There were 171 local manufacturers and 650 importers in the pharmaceutical industry (2011). The distribution channels of major medicines are via hospitals (62.5%), pharmacies (26.3%), ambulatory health settings (6.5%), and other channels (4.7%). Thailand’s export of pharmaceutical products has been growing with 6.12% under the past five years. The main export countries are Myanmar, Vietnam and Cambodia. US was the largest supplier of pharmaceuticals which accounts for 15.4% of total imports. (2015)
Thailand also offers also well-developed clinical trial infrastructures. It gives the large target population, qualification and credentials of researchers, low costs and good clinical capabilities and high standard.
Key International Pharmaceutical companies in Thailand
Medical Device sector
The medical tourism is increasing the demand of medical devices. The Thai government provides support for new development and innovation, for example, the Thailand Center of Excellence for Life Sciences (TCELS) was founded in 2004.
TCELS has the responsibility of providing a link between innovation in life sciences and investment, and spurring domestic and international partnership in the life science business in Thailand. The focus areas are:
- Pharmaceuticals and biotechnology – Pharmacogenomics
- Natural products
- Biomedical engineering in medical robotics, medical devices, and operates the Advanced Dental Technology Center (ADTEC)
- Medical services such as Advanced Cell and Gene Therapies Program and Automated Cell and Tissue Production Plant.
Thailand increase the capability to provide one-stop solutions and deliver innovative diagnostic kits in biochemical space and the electronic field. Moreover, TCELS has established a Center for Advanced Medical Robotics and aim to be a research base for international and regional users.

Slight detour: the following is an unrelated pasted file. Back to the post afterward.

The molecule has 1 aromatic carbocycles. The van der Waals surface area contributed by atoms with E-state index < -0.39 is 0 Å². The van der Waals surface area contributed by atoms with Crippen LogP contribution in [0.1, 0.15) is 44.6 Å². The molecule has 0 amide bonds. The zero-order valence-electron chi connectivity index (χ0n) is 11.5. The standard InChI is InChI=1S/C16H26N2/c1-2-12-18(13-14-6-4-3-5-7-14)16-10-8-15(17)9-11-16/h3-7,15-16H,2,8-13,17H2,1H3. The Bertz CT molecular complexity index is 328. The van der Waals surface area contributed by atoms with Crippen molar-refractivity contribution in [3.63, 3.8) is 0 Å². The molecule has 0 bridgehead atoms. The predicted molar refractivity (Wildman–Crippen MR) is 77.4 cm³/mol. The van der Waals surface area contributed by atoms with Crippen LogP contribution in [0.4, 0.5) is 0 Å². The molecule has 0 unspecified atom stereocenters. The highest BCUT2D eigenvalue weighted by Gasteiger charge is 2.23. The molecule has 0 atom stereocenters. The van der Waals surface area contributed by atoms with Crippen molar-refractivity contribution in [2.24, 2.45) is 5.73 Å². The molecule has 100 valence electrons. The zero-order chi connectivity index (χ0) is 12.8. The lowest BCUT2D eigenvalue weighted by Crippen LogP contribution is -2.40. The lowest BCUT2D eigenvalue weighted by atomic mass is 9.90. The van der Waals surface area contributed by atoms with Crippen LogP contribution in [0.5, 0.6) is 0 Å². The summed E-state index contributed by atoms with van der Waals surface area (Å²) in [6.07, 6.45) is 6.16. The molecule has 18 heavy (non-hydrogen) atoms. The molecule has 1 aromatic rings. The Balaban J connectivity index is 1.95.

Key International Medical Device companies in Thailand
Opportunities in the industry
- Aging Population in Thailand is increasing. Life expectancy is 74.9 (WHO, 2015). In 2005, the ratio of senior citizens was 5% of the population and 12% in 2014. It is estimated that in 2025 will be 25%. There will be needs of many business such as food provision, medical equipment, pharmaceutical, health services, and nursery and home-care services.
- Medical device sector can take advantage of BOI’s Super Cluster which gives 8 years income tax exemption and additional 50% reduction of corporate income tax for 5 years.
- Many medical devices are manufactured in Thailand, the rising demand of the high-grade and sophisticated medical devices are being imported and still leave rooms for new investments.
- There are still large opportunities for new investors in the pharmaceutical sector as Thailand imports most active pharmaceutical ingredients overseas.
- The Central Price Regulation procurement policy gives pressure to the companies to set a competitive and low price.
- Limited healthcare resources can hold back the industry. There is a ratio of 1:3,347 medical worker per population but WHO requires 1:1,000. Number of doctor is 4 per 10,000 population which is much lower than the global average which is 13. This cause the doctors to work overtime, at the public hospital and private hospital. Moreover, many doctors has their own private clinic in the evening.